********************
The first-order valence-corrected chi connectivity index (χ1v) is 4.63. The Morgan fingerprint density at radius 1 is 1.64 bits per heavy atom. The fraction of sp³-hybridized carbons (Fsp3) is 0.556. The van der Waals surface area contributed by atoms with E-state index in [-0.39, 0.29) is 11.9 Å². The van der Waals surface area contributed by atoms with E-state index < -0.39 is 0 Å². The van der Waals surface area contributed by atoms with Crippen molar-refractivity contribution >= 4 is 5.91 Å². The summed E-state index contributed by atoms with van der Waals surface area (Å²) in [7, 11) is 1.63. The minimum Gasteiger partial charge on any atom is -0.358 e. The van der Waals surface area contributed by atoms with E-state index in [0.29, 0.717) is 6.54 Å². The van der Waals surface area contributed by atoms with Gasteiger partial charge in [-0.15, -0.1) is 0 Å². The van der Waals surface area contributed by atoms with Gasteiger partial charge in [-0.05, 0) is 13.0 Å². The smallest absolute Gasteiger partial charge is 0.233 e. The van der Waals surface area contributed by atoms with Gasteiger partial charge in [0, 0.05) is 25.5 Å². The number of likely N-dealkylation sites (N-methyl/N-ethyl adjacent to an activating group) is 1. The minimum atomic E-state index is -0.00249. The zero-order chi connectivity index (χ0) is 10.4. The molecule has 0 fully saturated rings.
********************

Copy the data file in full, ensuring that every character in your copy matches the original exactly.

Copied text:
The first-order valence-corrected chi connectivity index (χ1v) is 4.63. The Morgan fingerprint density at radius 1 is 1.64 bits per heavy atom. The fraction of sp³-hybridized carbons (Fsp3) is 0.556. The van der Waals surface area contributed by atoms with E-state index in [-0.39, 0.29) is 11.9 Å². The van der Waals surface area contributed by atoms with E-state index < -0.39 is 0 Å². The van der Waals surface area contributed by atoms with Crippen molar-refractivity contribution >= 4 is 5.91 Å². The summed E-state index contributed by atoms with van der Waals surface area (Å²) in [7, 11) is 1.63. The minimum Gasteiger partial charge on any atom is -0.358 e. The van der Waals surface area contributed by atoms with E-state index in [0.29, 0.717) is 6.54 Å². The van der Waals surface area contributed by atoms with Gasteiger partial charge in [-0.15, -0.1) is 0 Å². The van der Waals surface area contributed by atoms with Gasteiger partial charge in [-0.05, 0) is 13.0 Å². The smallest absolute Gasteiger partial charge is 0.233 e. The van der Waals surface area contributed by atoms with Gasteiger partial charge in [0, 0.05) is 25.5 Å². The number of likely N-dealkylation sites (N-methyl/N-ethyl adjacent to an activating group) is 1. The minimum atomic E-state index is -0.00249. The zero-order chi connectivity index (χ0) is 10.4. The molecule has 0 fully saturated rings.